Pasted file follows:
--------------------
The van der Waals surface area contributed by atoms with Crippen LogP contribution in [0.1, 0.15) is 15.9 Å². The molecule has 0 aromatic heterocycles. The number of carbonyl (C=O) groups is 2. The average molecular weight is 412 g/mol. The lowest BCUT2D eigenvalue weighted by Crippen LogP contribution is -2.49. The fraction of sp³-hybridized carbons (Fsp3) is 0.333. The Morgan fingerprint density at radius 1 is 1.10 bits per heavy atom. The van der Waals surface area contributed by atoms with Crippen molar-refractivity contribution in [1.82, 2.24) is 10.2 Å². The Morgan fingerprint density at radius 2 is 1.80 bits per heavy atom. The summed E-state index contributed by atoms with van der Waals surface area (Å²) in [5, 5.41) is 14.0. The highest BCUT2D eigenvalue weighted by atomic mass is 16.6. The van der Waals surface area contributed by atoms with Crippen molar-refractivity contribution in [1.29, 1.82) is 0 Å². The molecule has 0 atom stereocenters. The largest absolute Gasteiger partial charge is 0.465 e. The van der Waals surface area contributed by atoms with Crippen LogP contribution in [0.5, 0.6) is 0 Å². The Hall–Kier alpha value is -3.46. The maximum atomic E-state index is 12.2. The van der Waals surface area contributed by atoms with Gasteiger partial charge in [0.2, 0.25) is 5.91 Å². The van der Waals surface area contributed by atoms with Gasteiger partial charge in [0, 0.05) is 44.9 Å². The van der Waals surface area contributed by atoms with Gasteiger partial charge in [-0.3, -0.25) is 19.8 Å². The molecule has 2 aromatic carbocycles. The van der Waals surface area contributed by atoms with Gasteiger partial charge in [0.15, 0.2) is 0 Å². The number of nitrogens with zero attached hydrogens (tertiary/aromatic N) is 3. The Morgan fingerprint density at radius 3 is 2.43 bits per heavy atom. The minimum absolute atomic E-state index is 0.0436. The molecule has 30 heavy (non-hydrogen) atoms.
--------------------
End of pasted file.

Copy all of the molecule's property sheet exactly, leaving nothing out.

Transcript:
The van der Waals surface area contributed by atoms with Crippen LogP contribution in [0.1, 0.15) is 15.9 Å². The molecule has 0 aromatic heterocycles. The number of carbonyl (C=O) groups is 2. The average molecular weight is 412 g/mol. The lowest BCUT2D eigenvalue weighted by Crippen LogP contribution is -2.49. The fraction of sp³-hybridized carbons (Fsp3) is 0.333. The Morgan fingerprint density at radius 1 is 1.10 bits per heavy atom. The van der Waals surface area contributed by atoms with Crippen molar-refractivity contribution in [1.82, 2.24) is 10.2 Å². The Morgan fingerprint density at radius 2 is 1.80 bits per heavy atom. The summed E-state index contributed by atoms with van der Waals surface area (Å²) in [5, 5.41) is 14.0. The highest BCUT2D eigenvalue weighted by atomic mass is 16.6. The van der Waals surface area contributed by atoms with Crippen molar-refractivity contribution in [1.29, 1.82) is 0 Å². The molecule has 0 atom stereocenters. The largest absolute Gasteiger partial charge is 0.465 e. The van der Waals surface area contributed by atoms with Crippen LogP contribution in [0.5, 0.6) is 0 Å². The Hall–Kier alpha value is -3.46. The maximum atomic E-state index is 12.2. The van der Waals surface area contributed by atoms with Gasteiger partial charge in [0.2, 0.25) is 5.91 Å². The van der Waals surface area contributed by atoms with Gasteiger partial charge in [0, 0.05) is 44.9 Å². The van der Waals surface area contributed by atoms with Gasteiger partial charge in [-0.3, -0.25) is 19.8 Å². The molecule has 2 aromatic carbocycles. The van der Waals surface area contributed by atoms with Gasteiger partial charge in [0.15, 0.2) is 0 Å². The number of nitrogens with zero attached hydrogens (tertiary/aromatic N) is 3. The Morgan fingerprint density at radius 3 is 2.43 bits per heavy atom. The minimum absolute atomic E-state index is 0.0436. The molecule has 30 heavy (non-hydrogen) atoms.